Referring to FIGS. 19A-19G, a helical suture deployment is depicted around a wound formed by insertion of an introducer (44) and dilator (342) instrument set. Referring to FIG. 19A, a dilator (342) is shown inserted through the working lumen of an introducer catheter (44), both of which are inserted through a tissue structure wall such as a left ventricular wall (48). As described above, a helical needle coupler (282) has been rotatably inserted across the wall as well (i.e., over the introducer 44) to position an anchor member (136) carried at the distal end of the helical needle (284) across the ventricular wall (48). An elongate suture member (140) extends proximally from the anchor member (136), around a helical pattern formed in a recess (140, in the depicted embodiment having a “U” or half-circle cross sectional shape that runs helically with the needle shape, as depicted) in the helical needle (284), and then proximally to a position wherein it may be manually manipulated either proximal or distal to the chest wall access port. Referring to FIG. 19B, an operator has started to withdraw the introducer/dilator assembly (44, 342), leaving the helical needle assembly in place. Referring to FIG. 19C, withdrawal of the introducer/dilator assembly (44, 342) is continued, and the operator begins to helically back out the helical needle (284) with the needle coupler (282) or other coupled member, while continually letting out slack in the suture member (140) to allow the distal anchor member (136) to remain in place. Referring to FIG. 19D, continued rotational backing out of the helical needle (284), withdrawal of the introducer/dilator assembly (44, 342), and provision of slack in the suture member (140) enables the compressed viscoelastic tissue to compress (344) the wound shut as the bulk of the instrumentation exits. As described in reference to FIGS. 18B and 18C, the slack may sequentially be taken out and the suture member (140) tensioned to form series purse-string tensioning configurations within the deployed suture member (140). For example, referring to FIG. 19E, with further withdrawal of the helical needle (284) and introducer/dilator assembly (44, 342), tension may be applied in the suture member (140) to create a purse string effect in the one or two most distal loops of the suture (immediately adjacent the anchor member 136), and with a let-up in tension, slack reforms in the most proximal helical loops, but the most distal loops retain the purse string type tension. Referring to FIG. 19F, this may be repeated after further withdrawal of the helical needle (284) and introducer/dilator assembly (44, 342) to purse-string-close the next set of loops immediately proximal to the previously tensioned loops. Further repetition may be utilized to create a very robust closure, as depicted in FIG. 19G, wherein after complete withdrawal of the helical needle (284) and introducer/dilator assembly (44, 342) from the wall (48), a suture buckle assembly (256) may be advanced to retain tension of the deployed and tightened helical suture member portions, as described, for example, in reference to FIG. 16E.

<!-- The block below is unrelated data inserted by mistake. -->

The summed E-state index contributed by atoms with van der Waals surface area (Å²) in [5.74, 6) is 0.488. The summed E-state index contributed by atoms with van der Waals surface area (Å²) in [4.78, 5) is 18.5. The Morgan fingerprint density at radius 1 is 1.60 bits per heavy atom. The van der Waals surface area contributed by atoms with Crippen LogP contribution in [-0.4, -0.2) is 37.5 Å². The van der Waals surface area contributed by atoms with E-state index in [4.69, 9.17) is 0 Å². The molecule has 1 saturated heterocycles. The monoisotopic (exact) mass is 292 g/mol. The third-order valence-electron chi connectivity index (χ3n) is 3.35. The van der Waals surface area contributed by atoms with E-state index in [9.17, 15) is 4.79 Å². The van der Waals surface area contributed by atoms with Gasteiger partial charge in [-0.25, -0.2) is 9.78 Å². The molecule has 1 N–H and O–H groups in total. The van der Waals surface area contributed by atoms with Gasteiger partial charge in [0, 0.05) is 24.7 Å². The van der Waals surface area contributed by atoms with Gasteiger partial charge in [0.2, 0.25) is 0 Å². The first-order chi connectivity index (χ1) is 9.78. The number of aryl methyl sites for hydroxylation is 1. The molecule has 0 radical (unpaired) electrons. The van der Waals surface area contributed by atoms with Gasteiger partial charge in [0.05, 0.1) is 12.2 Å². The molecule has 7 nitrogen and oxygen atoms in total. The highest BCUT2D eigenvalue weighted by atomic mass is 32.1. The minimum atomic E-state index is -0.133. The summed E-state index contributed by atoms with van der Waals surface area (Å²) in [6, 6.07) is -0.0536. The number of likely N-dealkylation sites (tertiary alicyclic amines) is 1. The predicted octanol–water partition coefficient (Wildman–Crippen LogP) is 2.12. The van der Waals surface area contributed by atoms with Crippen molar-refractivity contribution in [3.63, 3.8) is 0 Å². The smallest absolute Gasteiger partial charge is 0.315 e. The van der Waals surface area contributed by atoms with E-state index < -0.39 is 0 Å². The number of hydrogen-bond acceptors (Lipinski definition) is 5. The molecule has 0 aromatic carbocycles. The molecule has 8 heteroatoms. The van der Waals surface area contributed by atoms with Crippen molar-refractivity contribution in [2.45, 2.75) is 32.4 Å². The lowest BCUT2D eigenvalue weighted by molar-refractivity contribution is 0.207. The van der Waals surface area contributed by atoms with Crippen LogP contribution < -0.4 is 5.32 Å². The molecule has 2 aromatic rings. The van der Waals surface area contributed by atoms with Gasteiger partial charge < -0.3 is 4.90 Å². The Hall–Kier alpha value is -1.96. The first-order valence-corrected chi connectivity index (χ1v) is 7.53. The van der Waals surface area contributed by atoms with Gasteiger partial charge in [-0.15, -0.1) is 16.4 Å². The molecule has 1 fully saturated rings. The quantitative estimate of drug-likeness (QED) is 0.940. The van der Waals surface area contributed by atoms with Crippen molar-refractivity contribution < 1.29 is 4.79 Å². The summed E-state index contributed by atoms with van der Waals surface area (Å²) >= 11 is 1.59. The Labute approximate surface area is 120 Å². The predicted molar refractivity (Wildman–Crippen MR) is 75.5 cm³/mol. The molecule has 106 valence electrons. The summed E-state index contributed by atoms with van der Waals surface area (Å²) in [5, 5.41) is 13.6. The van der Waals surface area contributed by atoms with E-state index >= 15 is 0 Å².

Referring to FIGS. 20A-22K, embodiments are depicted wherein an expandable or inflatable member may be utilized to assist with leak prevention around the outside of a deployed introducer or other similar member. Such device may further be utilized to assist in closure of the associated wound or defect, as described in reference to FIGS. 22E-22K.